The rising cost of household groceries has seen an increasing number of consumers purchasing supermarket own-label products rather than branded equivalents, according to Nielsen.

Over the last three months, consumer spending on supermarket own-label products rose 5.5% compared with last year, nearly five times the spending growth of branded products (up 1.2% year on year). The average increase in sales across all grocery products was 3.5%.

Mike Watkins, Nielsen’s UK head of retailer and business insight, said: “The return of inflation means shoppers are increasingly turning to supermarkets’ own-label products to help manage their weekly grocery spend.

“Own-brand sales are growing across all major food retailers but fastest at the discounters – Aldi and Lidl – and at the Co-operative, Iceland, M&S and Tesco.”

Watkins believes that supermarkets are increasingly reluctant to pass on all of the rising cost of groceries to shoppers.

He added: “Looking at what shoppers are putting into their baskets suggests food retailers are helping shoppers manage the impact of inflation by offering different ranges of own-label alongside brands across many categories.”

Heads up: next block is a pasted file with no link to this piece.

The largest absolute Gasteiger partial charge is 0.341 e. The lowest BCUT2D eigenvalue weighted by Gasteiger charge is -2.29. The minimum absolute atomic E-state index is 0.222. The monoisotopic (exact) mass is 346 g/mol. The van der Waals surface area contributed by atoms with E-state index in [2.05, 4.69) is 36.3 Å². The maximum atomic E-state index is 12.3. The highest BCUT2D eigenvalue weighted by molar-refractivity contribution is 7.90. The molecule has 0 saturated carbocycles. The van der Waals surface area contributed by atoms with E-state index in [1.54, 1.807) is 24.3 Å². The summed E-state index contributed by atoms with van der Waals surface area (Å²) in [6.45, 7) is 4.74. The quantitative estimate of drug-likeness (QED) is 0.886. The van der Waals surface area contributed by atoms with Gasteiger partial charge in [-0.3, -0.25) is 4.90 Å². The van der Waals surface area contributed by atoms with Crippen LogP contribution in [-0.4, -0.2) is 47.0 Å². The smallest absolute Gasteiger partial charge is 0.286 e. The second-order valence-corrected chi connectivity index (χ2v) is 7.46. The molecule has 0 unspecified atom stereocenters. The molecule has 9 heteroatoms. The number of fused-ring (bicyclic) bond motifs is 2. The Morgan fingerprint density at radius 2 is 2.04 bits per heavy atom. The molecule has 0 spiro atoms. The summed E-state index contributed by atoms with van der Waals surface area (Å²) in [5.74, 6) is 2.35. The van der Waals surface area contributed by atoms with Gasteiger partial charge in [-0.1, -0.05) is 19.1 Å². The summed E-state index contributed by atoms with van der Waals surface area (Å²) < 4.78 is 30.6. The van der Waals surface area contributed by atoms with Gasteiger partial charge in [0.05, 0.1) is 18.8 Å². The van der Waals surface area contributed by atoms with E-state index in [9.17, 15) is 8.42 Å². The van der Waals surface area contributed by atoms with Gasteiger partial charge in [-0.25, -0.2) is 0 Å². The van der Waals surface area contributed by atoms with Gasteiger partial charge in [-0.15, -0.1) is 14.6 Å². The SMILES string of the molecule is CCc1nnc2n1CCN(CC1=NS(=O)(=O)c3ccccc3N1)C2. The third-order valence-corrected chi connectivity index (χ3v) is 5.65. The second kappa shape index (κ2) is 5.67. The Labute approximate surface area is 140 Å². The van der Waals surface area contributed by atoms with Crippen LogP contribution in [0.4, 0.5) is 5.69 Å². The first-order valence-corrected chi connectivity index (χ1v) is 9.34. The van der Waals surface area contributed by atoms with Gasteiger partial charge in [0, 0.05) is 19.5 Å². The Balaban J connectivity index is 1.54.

The proportion of consumer spend that went on promotional items also rose slightly to 28%, with roughly 60% of these promotions being price cuts.

The rise of inflation means the grocery sector has been in growth for over 12 months, with all of the big four supermarkets chains experiencing year-on-year growth in the four weeks ending 9 September 2017. This growth is expected to continue for the rest of the year.

Despite the positive outlook, Watkins said: “The big supermarkets will need to keep on their toes.

”The three main challenges are: to grow spend per visit faster; to encourage frequency of visit for different shopping missions and; to have inspiring media campaigns that help build loyalty through to the end of the year and the all-important Christmas shop.”

Nearly two-thirds of households now visit a discounter at least once every three months, helped by the rapid increase in store nuimbers, according to Nelsen.